National Consciousness in Crisis: Assessing Perceptions of Guilt, Heroism, Femininity, and the Myth of the “Good Soldier” in German World War II Cinema

By Paige Ross

“Why do the oppressors praise you everywhere, / The oppressed accuse you?

The plundered, Point to you with their fingers, but / The plunderer praises the system

That was invented in your house! / Whereupon everyone sees you

Hiding the hem of your mantle which is bloody / With the blood

Of your best sons.”

“Deutschland,” Bertolt Brecht (1933)

In the scope of the Second World War, perhaps no nation underwent such a severe and pronounced identity crisis following the Allied victory in Europe, than Germany. The country had been plunged into a dictatorial fascist system with the promise of better times to come economically, politically, and globally. This fascist experiment failed miserably. In the wake of Germany’s surrender and the uncovering of the unspeakable horrors of the Holocaust, the nation was forced to grapple with its people’s actions prior to the war as well as during. The difficulties Germany faced in rendering judgement on its people can be seen as a chronological evolution in German films about World War II. Through each film, various elements of the German past, consciousness, and national identity are revealed to the viewer. The Bridge (1959), Germany Pale Mother (1980), Stalingrad (1993), and A Woman in Berlin (2008), all seek to confront or deny various aspects of German victimhood, femininity or masculinity, and heroism in war.

Bernhard Wicki’s 1959 film The Bridge, tells the story of seven young boys in a small German town as the American forces advance during the last year of World War II. The seven are drafted into the German army in the final desperate days of the war in Europe and tasked with defending a bridge outside of their small town. Each of the seven boys has a distinct and particular storyline and each represent a unique facet of the German population at the time. Taken collectively, they represent a cross-section of German society in the latter years of World War II, and allow for class lines to vanish as all become intertwined in their struggle for life. The film is a story of friendship, brotherhood, and the loss of innocence that inevitably occurs in a time of war. The Bridge also depicts the generational gap in the adherence to or disregard of the nation’s rallying cry, “For the Fuhrer, the People, and the Fatherland!” For older soldiers, the men who likely saw the destruction, horror, and death of the First World War; this fight is becoming clearly hopeless. For the youngest in Germany, likely not even born during World War I, this war is a valiant struggle for the country and its ideals, a source of inspiration and a fight that can be won.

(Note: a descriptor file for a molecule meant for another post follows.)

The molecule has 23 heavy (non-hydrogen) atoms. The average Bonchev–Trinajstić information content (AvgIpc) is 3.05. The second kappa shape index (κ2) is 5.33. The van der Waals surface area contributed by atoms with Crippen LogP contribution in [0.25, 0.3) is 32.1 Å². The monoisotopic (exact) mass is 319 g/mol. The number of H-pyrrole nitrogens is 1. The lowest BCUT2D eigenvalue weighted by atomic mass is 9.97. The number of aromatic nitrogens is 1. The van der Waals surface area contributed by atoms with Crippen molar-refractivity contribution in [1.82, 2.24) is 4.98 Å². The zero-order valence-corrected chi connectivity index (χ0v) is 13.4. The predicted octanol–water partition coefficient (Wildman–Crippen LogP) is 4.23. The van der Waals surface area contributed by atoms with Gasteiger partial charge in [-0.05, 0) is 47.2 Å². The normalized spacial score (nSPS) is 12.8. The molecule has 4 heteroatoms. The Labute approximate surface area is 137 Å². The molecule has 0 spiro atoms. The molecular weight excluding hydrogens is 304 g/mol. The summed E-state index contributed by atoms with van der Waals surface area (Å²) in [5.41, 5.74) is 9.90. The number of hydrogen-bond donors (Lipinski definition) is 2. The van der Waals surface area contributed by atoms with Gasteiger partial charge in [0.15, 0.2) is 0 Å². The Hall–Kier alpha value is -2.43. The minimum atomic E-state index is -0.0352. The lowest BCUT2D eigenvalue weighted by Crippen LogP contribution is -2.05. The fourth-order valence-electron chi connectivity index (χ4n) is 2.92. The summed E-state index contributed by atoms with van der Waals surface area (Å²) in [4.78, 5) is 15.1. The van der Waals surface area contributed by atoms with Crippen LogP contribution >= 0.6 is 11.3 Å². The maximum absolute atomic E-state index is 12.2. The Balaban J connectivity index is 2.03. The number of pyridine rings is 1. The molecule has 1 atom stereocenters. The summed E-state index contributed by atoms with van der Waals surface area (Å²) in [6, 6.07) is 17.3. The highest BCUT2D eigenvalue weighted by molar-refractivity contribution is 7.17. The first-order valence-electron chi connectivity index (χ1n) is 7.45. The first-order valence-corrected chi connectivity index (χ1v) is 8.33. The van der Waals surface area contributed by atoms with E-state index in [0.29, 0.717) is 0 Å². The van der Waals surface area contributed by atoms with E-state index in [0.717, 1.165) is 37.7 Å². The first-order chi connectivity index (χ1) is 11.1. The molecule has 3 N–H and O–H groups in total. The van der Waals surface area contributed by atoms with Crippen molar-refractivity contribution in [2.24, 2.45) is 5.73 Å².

Above all, The Bridge provides a raw commentary on the pointlessness of the enterprise of war, and in doing so, offers a subtle criticism of not only war in general, but the insignificance of the hopeless war Germany carried on in the last months and weeks of the conflict. While the film comments on the sacrifice of the youngest boys in Germany as an act of desperation sent from military leaders at the top, the film dodges any mention of or depiction of policies or practices pertaining to the Holocaust. In that sense, while The Bridge may effectively comment on the evils of war as an enterprise, and even the practice in Germany of sending boys as young as fifteen to the front in the war’s waning days, it fails to provide a well-rounded criticism of Germany in the larger context of the atrocities committed by Germans in the war.